**1. Frame of reference:**

The golf ball is at the origin of an $x,y,z$ coordinate system (see Fig.1). $x$ and $y$ are in the horizontal plane. The golfer wants to project the ball in the $y$ direction.

**2. Rotational and translational motion:**

The ball is hit in such a way that it acquires an initial speed $v_0$, at an angle $\theta$ (see Fig.2). The ball will now follow a more or less parabolical trajectory (in the absence of air drag it would be perfectly parabolical). This motion is known as *tranlational* motion.

Now the golfer may want to impart on the ball an additional *rotational* motion, known as spin. A rotating object always rotates about an axis, so we can distinguish three possibilities.

a. Rotation around the $x$ axis, which is perpendicular to the axis of translation. Backspin: bottom moving towards the golfer. Topspin: top moving towards the golfer.

b. Rotation around the $z$ axis, in golf known as slice or hook.

c. Rotation around the $y$ axis (axis of translation): not important is sport but this spin is imparted by the rifles of a gun barrel to a bullet and increases stability of the bullet in flight.

**3. Spin in flight:**

Due to the Magnus effect, in air the rotation of the ball causes a drag force acting on it, perpendicularly to both the air flow and to the axis of rotation, because the airflow has been deflected in the direction of spin. Back spin thus causes extra lift and extends the flight path somewhat (see Fig.4).

Similarly, slice or hook causes a horizontal force to act on the ball, creating (left or right pointing) curvature of the trajectory.

**4. Spin on impact:**

Due to conservation of angular (rotational) momentum, spin also has consequences for the ball’s post-impact trajectory. It’s well known that tennis ball with backspin will travel faster and at lower angle (bounce) after hitting the floor, compared to a spin-less ball. This is similar for a golf ball.

A ball with spin/hook will also experience a slight change in horizontal direction on impact with the floor.

**5. Optimal projectile angle:**

A golf ball launched as indicated in Fig.2, in the absence of drag and spin, will reach a horizontal distance (see Fig.3) of:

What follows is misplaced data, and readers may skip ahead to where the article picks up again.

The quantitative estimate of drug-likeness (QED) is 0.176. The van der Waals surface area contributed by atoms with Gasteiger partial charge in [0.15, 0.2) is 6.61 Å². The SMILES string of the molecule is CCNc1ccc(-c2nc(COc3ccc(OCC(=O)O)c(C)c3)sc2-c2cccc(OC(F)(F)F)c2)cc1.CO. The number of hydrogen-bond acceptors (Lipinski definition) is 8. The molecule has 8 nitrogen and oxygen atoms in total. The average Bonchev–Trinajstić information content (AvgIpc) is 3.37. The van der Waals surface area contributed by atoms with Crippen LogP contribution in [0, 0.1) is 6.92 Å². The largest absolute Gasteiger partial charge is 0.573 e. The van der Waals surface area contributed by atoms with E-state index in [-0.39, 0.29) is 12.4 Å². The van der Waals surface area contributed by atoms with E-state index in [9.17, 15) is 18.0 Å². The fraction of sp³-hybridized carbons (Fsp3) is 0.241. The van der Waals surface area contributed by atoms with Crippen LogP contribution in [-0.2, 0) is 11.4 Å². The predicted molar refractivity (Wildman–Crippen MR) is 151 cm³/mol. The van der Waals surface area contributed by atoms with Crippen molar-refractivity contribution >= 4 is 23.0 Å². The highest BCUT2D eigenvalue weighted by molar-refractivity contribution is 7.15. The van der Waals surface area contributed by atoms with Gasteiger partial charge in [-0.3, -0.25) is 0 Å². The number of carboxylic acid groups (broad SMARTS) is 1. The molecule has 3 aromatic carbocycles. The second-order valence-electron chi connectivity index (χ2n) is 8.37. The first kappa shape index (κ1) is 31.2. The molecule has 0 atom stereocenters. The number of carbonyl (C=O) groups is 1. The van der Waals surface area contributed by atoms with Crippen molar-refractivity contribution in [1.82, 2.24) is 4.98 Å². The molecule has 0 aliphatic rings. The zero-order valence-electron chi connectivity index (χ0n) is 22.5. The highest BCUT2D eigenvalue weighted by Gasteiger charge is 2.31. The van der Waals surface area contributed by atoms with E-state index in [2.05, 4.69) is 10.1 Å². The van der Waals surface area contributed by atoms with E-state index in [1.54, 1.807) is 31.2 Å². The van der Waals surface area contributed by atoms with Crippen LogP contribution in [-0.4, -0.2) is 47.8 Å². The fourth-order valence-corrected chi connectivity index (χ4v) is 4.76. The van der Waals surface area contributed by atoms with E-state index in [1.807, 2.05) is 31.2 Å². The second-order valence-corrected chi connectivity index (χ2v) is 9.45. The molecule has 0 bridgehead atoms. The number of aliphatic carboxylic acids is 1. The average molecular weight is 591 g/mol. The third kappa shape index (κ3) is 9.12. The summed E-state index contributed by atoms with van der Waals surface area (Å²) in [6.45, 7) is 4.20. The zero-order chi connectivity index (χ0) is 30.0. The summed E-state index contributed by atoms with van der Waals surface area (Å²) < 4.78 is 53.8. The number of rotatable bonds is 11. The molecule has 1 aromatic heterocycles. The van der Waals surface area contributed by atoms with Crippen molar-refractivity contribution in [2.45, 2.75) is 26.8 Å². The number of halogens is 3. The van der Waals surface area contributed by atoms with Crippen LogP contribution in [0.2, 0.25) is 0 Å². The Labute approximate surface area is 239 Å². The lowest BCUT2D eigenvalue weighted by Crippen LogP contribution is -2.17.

$d=\frac{{v_0}^2}{g} \sin (2 \theta)$.

It can derived that $d$ is maximum for $\theta=\frac{\pi}{4}$ (45 degrees).

**6. From an energy perspective:**

One could argue that imparting spin on a ball is a form of loading it with extra kinetic energy.

A spinning ball that’s also translating through the air has a translational kinetic energy at the start of the trajectory:

$E_{k,T}=\frac{m{v_0}^2}{2}$, with $m$ the mass of the ball and $v_0$ the initial speed.

But a rotating body also has kinetic energy:

$E_{k,R}=\frac{I \omega ^2}{2}$, with $I$ the inertial moment of the ball and $\omega$ its angular velocity ($\omega = 2 \pi f$ with $f$ the frequency of rotation).

The total initial kinetic energy is $E_k=\frac{m{v_0}^2}{2} + \frac{I \omega ^2}{2}$.

During flight, part of the rotational kinetic energy is converted to work by the Magnus force.

There are two forces that draw the ball into the waterfall (or push the ball upstream), and both of these are much stronger than the two effects mentioned in the question. As a white water kayaker, I have a lot of experience with the relevant forces, and they can both be very strong and sometimes life threatening.

The first force: in broad and uniform flows like this, there is usually an upstream circulation for a significant distance downstream of the drop. To kayakers, this flow pattern is often called "hole", "hydraulic", or "stopper". A cross section looks something like this (my own quick sketch, but there are many better illustrations by searching "whitewater" and the above terms):

As to the forces, even very small drops, like 1 ft, can create extremely powerful upstream flows. I once had a boat stay stuck in such a hole for many hours while defeating every effort to fish it out. These are surprisingly dangerous, partly because they look so innocuous, and it's easy to find discussions of this, (eg, search "low head damn rescue and fatalities"). Or, for a very tense rescue on a bigger drop, see this.

Whether the hydraulic extends to the radius of the ball is difficult to tell from the video.

The other force pushing the ball towards the waterfall is the rotation of the ball which drives it upstream. The falling water will always move faster that the bottom water, and this drives the ball to spin. This spin then pushes the ball upstream against the slower flowing bottom water. That is, in the video the drop is to the left, the ball is to right, and the spin is CCW. The fast CCW spin causes the bottom surface of the ball to be moving faster than the bottom flowing water, and which pushes the ball to the left.

## Best Answer

What produces lift is

circulation, which causes the airflow to be deflected in one direction, causing an equal reaction in the other direction.If you want to think in terms of Bernoulli on your soccer ball, the air on the left side is being slowed, while that on the right side is being accelerated by the spin of the ball.